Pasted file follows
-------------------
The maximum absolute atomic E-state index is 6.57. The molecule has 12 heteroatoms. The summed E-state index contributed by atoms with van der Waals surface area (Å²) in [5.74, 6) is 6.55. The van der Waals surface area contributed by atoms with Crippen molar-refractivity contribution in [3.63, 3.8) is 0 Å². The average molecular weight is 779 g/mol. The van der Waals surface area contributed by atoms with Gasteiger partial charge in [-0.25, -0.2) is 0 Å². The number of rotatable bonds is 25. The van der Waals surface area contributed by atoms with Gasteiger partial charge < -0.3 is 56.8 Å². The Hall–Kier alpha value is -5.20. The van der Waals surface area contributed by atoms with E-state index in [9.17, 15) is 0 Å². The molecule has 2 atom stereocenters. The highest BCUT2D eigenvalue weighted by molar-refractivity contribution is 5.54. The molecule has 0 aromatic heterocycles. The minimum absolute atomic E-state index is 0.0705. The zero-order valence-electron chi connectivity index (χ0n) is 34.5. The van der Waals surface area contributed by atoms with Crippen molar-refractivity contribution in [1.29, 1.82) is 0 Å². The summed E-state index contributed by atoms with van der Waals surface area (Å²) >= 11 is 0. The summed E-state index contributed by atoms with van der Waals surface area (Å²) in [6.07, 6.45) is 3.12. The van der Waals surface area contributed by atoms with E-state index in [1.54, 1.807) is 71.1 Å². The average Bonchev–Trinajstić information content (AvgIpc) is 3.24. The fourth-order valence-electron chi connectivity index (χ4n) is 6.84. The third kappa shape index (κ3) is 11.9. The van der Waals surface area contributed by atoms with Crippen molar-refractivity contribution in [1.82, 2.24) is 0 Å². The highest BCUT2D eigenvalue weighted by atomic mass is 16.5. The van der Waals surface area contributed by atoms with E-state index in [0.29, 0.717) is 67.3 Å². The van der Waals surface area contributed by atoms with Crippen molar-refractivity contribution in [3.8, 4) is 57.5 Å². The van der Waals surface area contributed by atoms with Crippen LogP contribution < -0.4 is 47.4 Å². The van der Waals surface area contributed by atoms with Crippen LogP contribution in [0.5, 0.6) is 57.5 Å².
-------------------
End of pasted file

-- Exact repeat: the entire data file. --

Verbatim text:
The maximum absolute atomic E-state index is 6.57. The molecule has 12 heteroatoms. The summed E-state index contributed by atoms with van der Waals surface area (Å²) in [5.74, 6) is 6.55. The van der Waals surface area contributed by atoms with Crippen molar-refractivity contribution in [3.63, 3.8) is 0 Å². The average molecular weight is 779 g/mol. The van der Waals surface area contributed by atoms with Gasteiger partial charge in [-0.25, -0.2) is 0 Å². The number of rotatable bonds is 25. The van der Waals surface area contributed by atoms with Gasteiger partial charge < -0.3 is 56.8 Å². The Hall–Kier alpha value is -5.20. The van der Waals surface area contributed by atoms with E-state index in [9.17, 15) is 0 Å². The molecule has 2 atom stereocenters. The highest BCUT2D eigenvalue weighted by molar-refractivity contribution is 5.54. The molecule has 0 aromatic heterocycles. The minimum absolute atomic E-state index is 0.0705. The zero-order valence-electron chi connectivity index (χ0n) is 34.5. The van der Waals surface area contributed by atoms with Crippen molar-refractivity contribution in [1.29, 1.82) is 0 Å². The summed E-state index contributed by atoms with van der Waals surface area (Å²) >= 11 is 0. The summed E-state index contributed by atoms with van der Waals surface area (Å²) in [6.07, 6.45) is 3.12. The van der Waals surface area contributed by atoms with E-state index in [1.54, 1.807) is 71.1 Å². The average Bonchev–Trinajstić information content (AvgIpc) is 3.24. The fourth-order valence-electron chi connectivity index (χ4n) is 6.84. The third kappa shape index (κ3) is 11.9. The van der Waals surface area contributed by atoms with Crippen molar-refractivity contribution in [1.82, 2.24) is 0 Å². The highest BCUT2D eigenvalue weighted by atomic mass is 16.5. The van der Waals surface area contributed by atoms with E-state index in [0.29, 0.717) is 67.3 Å². The van der Waals surface area contributed by atoms with Crippen molar-refractivity contribution in [3.8, 4) is 57.5 Å². The van der Waals surface area contributed by atoms with Crippen LogP contribution < -0.4 is 47.4 Å². The van der Waals surface area contributed by atoms with Crippen LogP contribution in [0.5, 0.6) is 57.5 Å².